Courtesy of respective companies
The High Point Furniture Market is the fashion week of the home world, where local and international manufacturers alike descend upon the small North Carolina town to showcase their wares to clients and designers. After two years of shortages and shipping problems, the future of home looked bleak for a spell, but this fall, there was a new current of positivity. Manufacturers like American Leather were pleased to reinstate quick ship programs, interior designers were happy to tout their plentiful project pipelines, and even influencers were getting in on the action with their own licensing deals. But—with so much going on—we were the most excited by the many home design trends that bubbled to the top. While many of these currents, both micro and macro, have been popping up for some time now, High Point seemed to crystalize that many are here to stay in the year ahead. So if you’re looking to update your home, you’re in luck: These 16 trends will last you well beyond 2023.
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This Roaring ’20s style known for geometry and beloved by style icons such as Coco Chanel seems to never go out of fashion. And we spotted it everywhere in new furniture launches.
We’ve been seeing this trend for a while now, but High Point launches made it clear that this hue-du-jour—from hunter to emerald—isn’t going anywhere anytime soon.
Clockwise from top: Jarin floating vanity base by Made Goods, Forest Glade peel-and-stick wallpaper by MadCap Cottage for York Wallcoverings, Allegra lamp by Worlds Away, and marble tower clock by Global Views.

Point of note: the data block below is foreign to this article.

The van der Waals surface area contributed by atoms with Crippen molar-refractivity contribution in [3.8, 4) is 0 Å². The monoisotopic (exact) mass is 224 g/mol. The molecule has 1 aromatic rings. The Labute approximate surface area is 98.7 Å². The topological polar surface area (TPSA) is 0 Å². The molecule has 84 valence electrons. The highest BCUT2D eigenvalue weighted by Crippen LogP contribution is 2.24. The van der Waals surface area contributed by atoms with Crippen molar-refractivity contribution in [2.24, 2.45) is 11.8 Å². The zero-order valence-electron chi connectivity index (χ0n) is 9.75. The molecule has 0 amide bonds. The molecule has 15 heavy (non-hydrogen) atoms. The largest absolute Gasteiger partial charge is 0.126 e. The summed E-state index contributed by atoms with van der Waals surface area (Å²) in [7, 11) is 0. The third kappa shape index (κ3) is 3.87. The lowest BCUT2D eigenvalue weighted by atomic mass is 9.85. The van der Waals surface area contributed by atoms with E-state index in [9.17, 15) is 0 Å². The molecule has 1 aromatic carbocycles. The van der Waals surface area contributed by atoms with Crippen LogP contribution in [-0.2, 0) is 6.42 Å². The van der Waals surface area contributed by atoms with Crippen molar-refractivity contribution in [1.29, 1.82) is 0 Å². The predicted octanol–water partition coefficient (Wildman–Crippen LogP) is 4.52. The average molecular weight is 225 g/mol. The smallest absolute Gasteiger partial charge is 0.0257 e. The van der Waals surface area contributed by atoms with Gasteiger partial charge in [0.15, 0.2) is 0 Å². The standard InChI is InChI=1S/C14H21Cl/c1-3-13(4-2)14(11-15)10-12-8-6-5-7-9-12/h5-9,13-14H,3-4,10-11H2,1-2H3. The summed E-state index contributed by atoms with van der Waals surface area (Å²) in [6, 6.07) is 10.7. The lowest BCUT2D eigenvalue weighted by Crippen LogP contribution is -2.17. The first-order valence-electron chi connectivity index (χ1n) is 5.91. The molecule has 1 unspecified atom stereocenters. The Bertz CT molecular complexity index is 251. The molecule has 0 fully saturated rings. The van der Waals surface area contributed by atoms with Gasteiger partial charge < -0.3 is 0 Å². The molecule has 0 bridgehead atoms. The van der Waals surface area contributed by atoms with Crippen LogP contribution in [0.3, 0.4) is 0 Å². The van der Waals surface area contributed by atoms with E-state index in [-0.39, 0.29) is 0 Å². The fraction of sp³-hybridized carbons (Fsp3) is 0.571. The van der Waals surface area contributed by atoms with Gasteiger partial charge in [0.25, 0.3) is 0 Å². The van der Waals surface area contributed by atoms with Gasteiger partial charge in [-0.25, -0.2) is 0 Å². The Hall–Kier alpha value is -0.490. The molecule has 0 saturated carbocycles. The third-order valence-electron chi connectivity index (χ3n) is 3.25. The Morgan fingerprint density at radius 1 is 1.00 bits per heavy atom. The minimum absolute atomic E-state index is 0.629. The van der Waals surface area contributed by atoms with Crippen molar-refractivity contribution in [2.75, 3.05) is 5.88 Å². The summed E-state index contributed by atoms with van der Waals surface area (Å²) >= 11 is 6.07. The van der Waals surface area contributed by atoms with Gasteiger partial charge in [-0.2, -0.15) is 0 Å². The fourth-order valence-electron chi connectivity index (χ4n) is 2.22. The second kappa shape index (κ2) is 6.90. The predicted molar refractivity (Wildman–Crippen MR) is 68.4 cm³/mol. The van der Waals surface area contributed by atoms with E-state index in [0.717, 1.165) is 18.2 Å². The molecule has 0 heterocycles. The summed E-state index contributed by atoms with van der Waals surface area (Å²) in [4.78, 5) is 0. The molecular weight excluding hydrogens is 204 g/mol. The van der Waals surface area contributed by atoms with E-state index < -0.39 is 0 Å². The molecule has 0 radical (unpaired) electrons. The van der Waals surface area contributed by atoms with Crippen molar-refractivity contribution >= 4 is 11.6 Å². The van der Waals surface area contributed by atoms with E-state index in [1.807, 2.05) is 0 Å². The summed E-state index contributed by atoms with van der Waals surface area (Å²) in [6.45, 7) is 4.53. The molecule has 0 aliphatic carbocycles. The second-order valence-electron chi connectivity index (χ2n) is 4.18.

Manufacturers are upping the ante when it comes to finishes for their case goods. In lieu of timber or wood veneer, we’re spotting loads of lacquer and fun flourishes. Here, MadeGoods employed a gray swirled design for this lacquer resin–finished dresser.
What goes around comes around, and this elliptical shape is making its mark all over the new furnishings, fixtures, and accessories.
Clockwise from top left: Ella side table by Palecek, Sacramento chandelier by Arteriors, Lavengro wall sconce by Currey & Company, Tribus console table by Bernhardt, and Asteria sconce by Corbett Lighting.
Coffered Surfaces Dominated
Though honeycombed, coffered surfaces typically show up on historic ceilings, designers are bringing the geometric architectural detail to fabric, rugs, and furniture.
Black first made major moves in kitchen appliances and cabinetry. Now the bold, inky hue is appearing everywhere else in the home, especially in furnishings and accessories.
Catch Those Fringe Benefits
Tutti Frutti Is Trending
From strawberry patterns to pear objets, fruit-inspired wares were plentiful at this fall’s High Point Market. Try adding some sweetness to your home next year.
Design Is Branching Out
Manufacturers are using ’70s-inspired textured glass resembling ice to give your lighting an added glow—just in time for that winter chill.
Midcentury Is Making a Comeback (Again!)
After its resurgence during the Mad Men heyday in the late 2000s, this seemingly played-out style is back in full force. This time, however, companies are looking to modernism’s Brazilian counterpart with caned details and lines inspired by Oscar Niemeyer and Lina bo Bardi.
Ruffles Are de Rigueur
Designers Are Taking the Lazy out of Recliners
Gone is the clunky recliner of your grandpa’s era. Across the board, furniture makers including Stickley and Bernhardt (whose Solari power motion sofa and chair are shown here) are focusing on offering hidden technology in pieces that look like regular standing furniture. And what’s more, some are taking it a step further, like American Leather, which is offering a program called Comfort Air that simulates the feeling of sitting on a cloud.
This pattern first introduced by Scottish clansmen is always a classic and seems especially cozy during the winter months. That said, the classic tartan had an extra strong showing at High Point this year.
Try the Tripod Sillouette
It’s said that good things come in threes, and we found that to be the case this season with many companies choosing to balance their chairs and tables on three legs.
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